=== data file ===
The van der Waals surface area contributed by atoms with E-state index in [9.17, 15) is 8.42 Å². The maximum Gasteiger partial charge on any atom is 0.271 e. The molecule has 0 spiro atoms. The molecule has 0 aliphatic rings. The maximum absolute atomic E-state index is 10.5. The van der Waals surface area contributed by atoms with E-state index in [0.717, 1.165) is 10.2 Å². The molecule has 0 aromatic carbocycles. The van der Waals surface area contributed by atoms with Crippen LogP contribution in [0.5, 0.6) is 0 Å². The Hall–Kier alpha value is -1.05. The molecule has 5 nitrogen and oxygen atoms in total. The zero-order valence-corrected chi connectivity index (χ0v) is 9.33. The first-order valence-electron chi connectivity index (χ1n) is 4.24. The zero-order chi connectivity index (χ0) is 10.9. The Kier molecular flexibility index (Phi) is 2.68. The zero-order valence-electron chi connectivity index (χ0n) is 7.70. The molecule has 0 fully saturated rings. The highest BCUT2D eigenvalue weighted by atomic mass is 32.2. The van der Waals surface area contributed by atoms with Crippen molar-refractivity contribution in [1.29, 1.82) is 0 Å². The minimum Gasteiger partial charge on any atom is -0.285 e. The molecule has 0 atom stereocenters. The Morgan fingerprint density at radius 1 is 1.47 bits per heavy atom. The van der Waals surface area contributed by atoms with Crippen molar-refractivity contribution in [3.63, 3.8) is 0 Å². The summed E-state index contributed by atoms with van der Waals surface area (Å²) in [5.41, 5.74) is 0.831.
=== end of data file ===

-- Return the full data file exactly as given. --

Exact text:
The van der Waals surface area contributed by atoms with E-state index in [9.17, 15) is 8.42 Å². The maximum Gasteiger partial charge on any atom is 0.271 e. The molecule has 0 spiro atoms. The molecule has 0 aliphatic rings. The maximum absolute atomic E-state index is 10.5. The van der Waals surface area contributed by atoms with E-state index in [0.717, 1.165) is 10.2 Å². The molecule has 0 aromatic carbocycles. The van der Waals surface area contributed by atoms with Crippen LogP contribution in [0.5, 0.6) is 0 Å². The Hall–Kier alpha value is -1.05. The molecule has 5 nitrogen and oxygen atoms in total. The zero-order valence-corrected chi connectivity index (χ0v) is 9.33. The first-order valence-electron chi connectivity index (χ1n) is 4.24. The zero-order chi connectivity index (χ0) is 10.9. The Kier molecular flexibility index (Phi) is 2.68. The zero-order valence-electron chi connectivity index (χ0n) is 7.70. The molecule has 0 fully saturated rings. The highest BCUT2D eigenvalue weighted by atomic mass is 32.2. The van der Waals surface area contributed by atoms with Crippen molar-refractivity contribution in [1.29, 1.82) is 0 Å². The minimum Gasteiger partial charge on any atom is -0.285 e. The molecule has 0 atom stereocenters. The Morgan fingerprint density at radius 1 is 1.47 bits per heavy atom. The van der Waals surface area contributed by atoms with Crippen molar-refractivity contribution in [3.63, 3.8) is 0 Å². The summed E-state index contributed by atoms with van der Waals surface area (Å²) in [5.41, 5.74) is 0.831.